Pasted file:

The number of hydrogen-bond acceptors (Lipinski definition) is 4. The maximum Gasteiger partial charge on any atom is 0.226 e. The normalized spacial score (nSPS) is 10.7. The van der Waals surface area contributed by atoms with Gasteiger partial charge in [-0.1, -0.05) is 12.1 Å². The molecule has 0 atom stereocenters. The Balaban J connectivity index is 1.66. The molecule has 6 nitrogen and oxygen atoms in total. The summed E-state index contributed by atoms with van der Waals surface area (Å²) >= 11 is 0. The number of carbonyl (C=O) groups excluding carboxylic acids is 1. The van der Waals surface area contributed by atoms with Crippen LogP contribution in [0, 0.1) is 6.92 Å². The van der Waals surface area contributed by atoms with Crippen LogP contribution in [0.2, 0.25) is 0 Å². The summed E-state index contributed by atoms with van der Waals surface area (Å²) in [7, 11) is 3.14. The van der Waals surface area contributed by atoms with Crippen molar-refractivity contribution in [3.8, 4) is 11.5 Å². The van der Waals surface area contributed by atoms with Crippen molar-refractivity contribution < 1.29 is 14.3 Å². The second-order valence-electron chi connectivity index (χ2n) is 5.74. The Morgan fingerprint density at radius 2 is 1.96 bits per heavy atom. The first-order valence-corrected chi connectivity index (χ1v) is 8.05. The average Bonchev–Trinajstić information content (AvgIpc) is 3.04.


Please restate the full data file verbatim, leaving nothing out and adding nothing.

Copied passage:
The number of hydrogen-bond acceptors (Lipinski definition) is 4. The maximum Gasteiger partial charge on any atom is 0.226 e. The normalized spacial score (nSPS) is 10.7. The van der Waals surface area contributed by atoms with Gasteiger partial charge in [-0.1, -0.05) is 12.1 Å². The molecule has 0 atom stereocenters. The Balaban J connectivity index is 1.66. The molecule has 6 nitrogen and oxygen atoms in total. The summed E-state index contributed by atoms with van der Waals surface area (Å²) >= 11 is 0. The number of carbonyl (C=O) groups excluding carboxylic acids is 1. The van der Waals surface area contributed by atoms with Crippen LogP contribution in [0, 0.1) is 6.92 Å². The van der Waals surface area contributed by atoms with Crippen LogP contribution in [0.2, 0.25) is 0 Å². The summed E-state index contributed by atoms with van der Waals surface area (Å²) in [7, 11) is 3.14. The van der Waals surface area contributed by atoms with Crippen molar-refractivity contribution in [3.8, 4) is 11.5 Å². The van der Waals surface area contributed by atoms with Crippen molar-refractivity contribution < 1.29 is 14.3 Å². The second-order valence-electron chi connectivity index (χ2n) is 5.74. The Morgan fingerprint density at radius 2 is 1.96 bits per heavy atom. The first-order valence-corrected chi connectivity index (χ1v) is 8.05. The average Bonchev–Trinajstić information content (AvgIpc) is 3.04.